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Now these Tulips or Lales as they are also called in Iran, Turkey, Macedonia, Serbia and Bulgaria comprise many species that together are indigenous to a vast area encompassing parts of Asia, Europe and North Africa.

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In Persia, to give a red tulip was to declare your love. The black center of the red tulip was said to represent the lover’s heart, burned to a coal by love’s passion. To give a yellow tulip was to declare your love hopelessly and utterly.

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Although it is unknown who first brought the tulip to Northwestern Europe, the most widely accepted belief however is that it was Oghier Ghislain de Busbecq, an ambassador for Ferdinand I of Germany to Suleyman the Magnificent of the Ottoman Empire. The year 1594 is considered the official date of the tulip’s first flowering in the Netherlands.

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Needless to say from the first the Tulips’ popularity in Europe soared quickly.  Carolus Clusius is largely responsible for the spread of tulip bulbs in the final years of the sixteenth century. His first major work on tulips in 1592, he made note of the variations in colour that help make the tulip so admired and while occupying a chair as a faculty member in the school of medicine at the University of Leiden, he planted both a teaching garden and private plot of his own with tulip bulbs. In 1596 and 1598, Clusius suffered thefts from his garden, with over a hundred bulbs stolen in a single raid.

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Then between the years of 1634 and 1637, the enthusiasm for the Tulips triggered a speculative frenzy now known as the “Tulip mania”.  By this time tulips had become so expensive that they were treated as a form of currency.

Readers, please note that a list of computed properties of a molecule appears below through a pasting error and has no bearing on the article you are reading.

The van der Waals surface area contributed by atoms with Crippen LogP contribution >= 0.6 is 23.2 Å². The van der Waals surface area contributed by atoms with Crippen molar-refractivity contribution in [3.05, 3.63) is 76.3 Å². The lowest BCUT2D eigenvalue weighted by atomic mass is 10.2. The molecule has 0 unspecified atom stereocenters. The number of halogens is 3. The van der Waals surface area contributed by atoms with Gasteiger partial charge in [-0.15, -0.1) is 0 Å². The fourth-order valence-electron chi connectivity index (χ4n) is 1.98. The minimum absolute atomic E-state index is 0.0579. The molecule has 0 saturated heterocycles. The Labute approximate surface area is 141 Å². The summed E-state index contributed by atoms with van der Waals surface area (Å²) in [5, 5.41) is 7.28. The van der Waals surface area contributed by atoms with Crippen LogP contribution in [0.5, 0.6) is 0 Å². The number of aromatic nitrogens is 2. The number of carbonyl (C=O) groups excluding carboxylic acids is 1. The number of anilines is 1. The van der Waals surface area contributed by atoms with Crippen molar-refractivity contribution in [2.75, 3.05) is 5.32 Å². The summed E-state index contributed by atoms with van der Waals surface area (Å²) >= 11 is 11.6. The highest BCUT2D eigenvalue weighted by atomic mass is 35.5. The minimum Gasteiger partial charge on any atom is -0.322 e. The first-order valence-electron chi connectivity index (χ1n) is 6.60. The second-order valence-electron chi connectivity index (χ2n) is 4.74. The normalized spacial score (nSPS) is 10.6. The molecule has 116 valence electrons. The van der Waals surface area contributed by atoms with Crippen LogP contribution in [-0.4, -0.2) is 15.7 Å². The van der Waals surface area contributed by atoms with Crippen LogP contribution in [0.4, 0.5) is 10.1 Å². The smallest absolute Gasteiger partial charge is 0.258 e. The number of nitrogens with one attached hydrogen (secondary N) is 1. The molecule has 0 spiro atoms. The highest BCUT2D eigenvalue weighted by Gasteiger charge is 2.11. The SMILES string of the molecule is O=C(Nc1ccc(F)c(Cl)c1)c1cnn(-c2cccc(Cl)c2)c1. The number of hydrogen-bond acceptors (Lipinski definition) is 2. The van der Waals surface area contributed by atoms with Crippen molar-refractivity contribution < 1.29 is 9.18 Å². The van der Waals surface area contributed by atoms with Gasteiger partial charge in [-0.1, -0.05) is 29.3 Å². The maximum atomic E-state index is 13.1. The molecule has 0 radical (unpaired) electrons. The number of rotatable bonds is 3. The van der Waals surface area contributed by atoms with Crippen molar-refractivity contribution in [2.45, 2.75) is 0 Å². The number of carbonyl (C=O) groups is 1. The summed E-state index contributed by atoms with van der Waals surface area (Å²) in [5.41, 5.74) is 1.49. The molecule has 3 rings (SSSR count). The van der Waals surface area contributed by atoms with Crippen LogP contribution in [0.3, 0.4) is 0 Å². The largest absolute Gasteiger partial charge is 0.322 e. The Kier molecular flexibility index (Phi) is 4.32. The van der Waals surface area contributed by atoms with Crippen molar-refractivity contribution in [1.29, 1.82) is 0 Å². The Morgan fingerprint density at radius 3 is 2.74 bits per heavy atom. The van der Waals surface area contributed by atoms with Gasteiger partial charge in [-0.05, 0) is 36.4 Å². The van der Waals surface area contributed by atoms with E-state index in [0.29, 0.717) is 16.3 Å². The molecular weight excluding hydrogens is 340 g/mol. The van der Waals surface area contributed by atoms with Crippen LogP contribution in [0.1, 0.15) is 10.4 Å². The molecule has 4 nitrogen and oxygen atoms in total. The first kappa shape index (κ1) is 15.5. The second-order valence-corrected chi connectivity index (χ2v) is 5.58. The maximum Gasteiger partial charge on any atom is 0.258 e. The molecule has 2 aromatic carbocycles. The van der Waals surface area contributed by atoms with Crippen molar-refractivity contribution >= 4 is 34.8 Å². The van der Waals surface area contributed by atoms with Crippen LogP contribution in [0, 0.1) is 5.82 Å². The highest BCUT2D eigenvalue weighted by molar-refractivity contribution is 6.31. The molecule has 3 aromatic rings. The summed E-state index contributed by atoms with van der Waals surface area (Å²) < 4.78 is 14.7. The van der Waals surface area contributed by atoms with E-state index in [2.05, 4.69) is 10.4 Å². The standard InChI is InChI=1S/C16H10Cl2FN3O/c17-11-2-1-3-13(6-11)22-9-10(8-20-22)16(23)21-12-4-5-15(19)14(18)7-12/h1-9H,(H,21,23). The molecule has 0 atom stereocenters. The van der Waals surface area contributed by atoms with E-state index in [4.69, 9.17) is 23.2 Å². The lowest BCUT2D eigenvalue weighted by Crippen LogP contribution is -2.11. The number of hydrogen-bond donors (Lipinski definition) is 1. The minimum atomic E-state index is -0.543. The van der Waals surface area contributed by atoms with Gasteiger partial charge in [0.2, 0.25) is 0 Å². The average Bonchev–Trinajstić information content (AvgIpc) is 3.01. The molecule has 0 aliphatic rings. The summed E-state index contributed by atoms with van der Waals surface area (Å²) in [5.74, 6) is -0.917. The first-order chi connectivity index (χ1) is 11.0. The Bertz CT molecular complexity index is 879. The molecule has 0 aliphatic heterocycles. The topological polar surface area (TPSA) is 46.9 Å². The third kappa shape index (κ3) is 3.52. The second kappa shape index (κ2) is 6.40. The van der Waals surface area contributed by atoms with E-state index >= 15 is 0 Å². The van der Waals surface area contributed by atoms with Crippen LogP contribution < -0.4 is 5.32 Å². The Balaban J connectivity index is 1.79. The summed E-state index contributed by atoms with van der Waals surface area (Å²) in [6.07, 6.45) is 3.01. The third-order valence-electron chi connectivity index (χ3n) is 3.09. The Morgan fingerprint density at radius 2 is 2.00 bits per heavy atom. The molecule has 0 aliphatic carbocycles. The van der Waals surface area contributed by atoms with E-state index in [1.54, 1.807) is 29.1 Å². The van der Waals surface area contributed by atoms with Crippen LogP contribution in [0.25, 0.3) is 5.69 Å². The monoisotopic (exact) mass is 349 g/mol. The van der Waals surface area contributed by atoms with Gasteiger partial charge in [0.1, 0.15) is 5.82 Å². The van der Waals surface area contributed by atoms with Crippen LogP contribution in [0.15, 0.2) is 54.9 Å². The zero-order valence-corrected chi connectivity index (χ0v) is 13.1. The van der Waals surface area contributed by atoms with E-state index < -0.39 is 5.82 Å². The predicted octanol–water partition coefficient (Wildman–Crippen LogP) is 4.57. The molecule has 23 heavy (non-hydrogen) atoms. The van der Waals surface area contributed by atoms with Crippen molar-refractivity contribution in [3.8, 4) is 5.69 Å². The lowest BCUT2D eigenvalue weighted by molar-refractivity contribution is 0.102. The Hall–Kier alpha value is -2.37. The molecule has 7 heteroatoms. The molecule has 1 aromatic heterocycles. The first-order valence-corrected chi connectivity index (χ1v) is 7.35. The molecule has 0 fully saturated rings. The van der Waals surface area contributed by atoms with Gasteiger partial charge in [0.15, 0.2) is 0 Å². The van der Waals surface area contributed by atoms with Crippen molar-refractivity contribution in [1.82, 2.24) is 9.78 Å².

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Presently, tulips are associated with the Netherlands, and the cultivated forms of the tulip are often called “Dutch tulips.” In addition to the tulip industry and tulip festivals, the Netherlands has the world’s largest permanent display of tulips at Keukenhof, although the display is only open to the public seasonally.

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The Tulip’s popularity spread far and wide; it is believed the first tulips in the United States were grown near Spring Pond at the Fay Estate in Lynn and Salem, Massachusetts.

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Today, Tulip festivals are held throughout the world, including Spalding, England, in Holland and in Morges, Switzerland.

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North America being no exception there are several Tulip festivals held every year in Michigan, in the Skagit Valley, Washington, Orange City and Pella, Iowa, and the Canadian Tulip Festival in Ottawa, Canada.

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Tulips are now also popular in Australia and several festivals are held in September and October, during the Southern Hemisphere’s spring.

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The End.